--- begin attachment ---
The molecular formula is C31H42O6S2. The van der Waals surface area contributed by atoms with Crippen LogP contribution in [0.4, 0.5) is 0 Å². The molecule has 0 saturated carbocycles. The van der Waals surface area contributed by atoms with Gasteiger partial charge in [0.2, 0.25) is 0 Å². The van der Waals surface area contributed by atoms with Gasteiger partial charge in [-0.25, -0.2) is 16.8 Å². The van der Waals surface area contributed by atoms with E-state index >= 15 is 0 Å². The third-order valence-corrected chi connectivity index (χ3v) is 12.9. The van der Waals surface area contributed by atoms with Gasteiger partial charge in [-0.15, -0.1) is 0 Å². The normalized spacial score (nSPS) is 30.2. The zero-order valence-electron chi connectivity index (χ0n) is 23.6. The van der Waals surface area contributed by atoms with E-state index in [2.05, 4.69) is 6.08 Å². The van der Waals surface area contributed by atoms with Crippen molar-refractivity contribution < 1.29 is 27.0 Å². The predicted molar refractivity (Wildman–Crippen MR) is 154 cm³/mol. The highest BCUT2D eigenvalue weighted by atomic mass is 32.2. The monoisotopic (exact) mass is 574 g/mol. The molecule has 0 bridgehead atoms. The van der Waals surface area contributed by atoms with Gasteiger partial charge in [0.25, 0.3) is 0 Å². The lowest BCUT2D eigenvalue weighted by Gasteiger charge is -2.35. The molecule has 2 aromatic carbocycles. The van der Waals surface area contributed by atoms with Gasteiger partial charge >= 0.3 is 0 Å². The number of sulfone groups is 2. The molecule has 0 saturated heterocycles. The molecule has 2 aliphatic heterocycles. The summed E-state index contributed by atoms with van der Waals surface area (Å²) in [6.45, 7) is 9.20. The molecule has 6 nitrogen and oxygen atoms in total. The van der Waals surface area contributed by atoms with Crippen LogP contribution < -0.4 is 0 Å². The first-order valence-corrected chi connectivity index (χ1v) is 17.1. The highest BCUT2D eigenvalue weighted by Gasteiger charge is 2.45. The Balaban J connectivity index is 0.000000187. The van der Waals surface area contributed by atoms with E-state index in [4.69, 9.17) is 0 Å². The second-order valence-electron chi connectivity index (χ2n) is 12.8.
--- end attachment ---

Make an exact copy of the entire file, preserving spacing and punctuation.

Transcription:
The molecular formula is C31H42O6S2. The van der Waals surface area contributed by atoms with Crippen LogP contribution in [0.4, 0.5) is 0 Å². The molecule has 0 saturated carbocycles. The van der Waals surface area contributed by atoms with Gasteiger partial charge in [0.2, 0.25) is 0 Å². The van der Waals surface area contributed by atoms with Gasteiger partial charge in [-0.25, -0.2) is 16.8 Å². The van der Waals surface area contributed by atoms with E-state index >= 15 is 0 Å². The third-order valence-corrected chi connectivity index (χ3v) is 12.9. The van der Waals surface area contributed by atoms with Gasteiger partial charge in [-0.15, -0.1) is 0 Å². The normalized spacial score (nSPS) is 30.2. The zero-order valence-electron chi connectivity index (χ0n) is 23.6. The van der Waals surface area contributed by atoms with E-state index in [2.05, 4.69) is 6.08 Å². The van der Waals surface area contributed by atoms with Crippen molar-refractivity contribution < 1.29 is 27.0 Å². The predicted molar refractivity (Wildman–Crippen MR) is 154 cm³/mol. The highest BCUT2D eigenvalue weighted by atomic mass is 32.2. The monoisotopic (exact) mass is 574 g/mol. The molecule has 0 bridgehead atoms. The van der Waals surface area contributed by atoms with Gasteiger partial charge in [0.25, 0.3) is 0 Å². The lowest BCUT2D eigenvalue weighted by Gasteiger charge is -2.35. The molecule has 2 aromatic carbocycles. The van der Waals surface area contributed by atoms with Gasteiger partial charge >= 0.3 is 0 Å². The number of sulfone groups is 2. The molecule has 0 saturated heterocycles. The molecule has 2 aliphatic heterocycles. The summed E-state index contributed by atoms with van der Waals surface area (Å²) in [6.45, 7) is 9.20. The molecule has 6 nitrogen and oxygen atoms in total. The van der Waals surface area contributed by atoms with Crippen LogP contribution < -0.4 is 0 Å². The first-order valence-corrected chi connectivity index (χ1v) is 17.1. The highest BCUT2D eigenvalue weighted by Gasteiger charge is 2.45. The Balaban J connectivity index is 0.000000187. The van der Waals surface area contributed by atoms with E-state index in [4.69, 9.17) is 0 Å². The second-order valence-electron chi connectivity index (χ2n) is 12.8.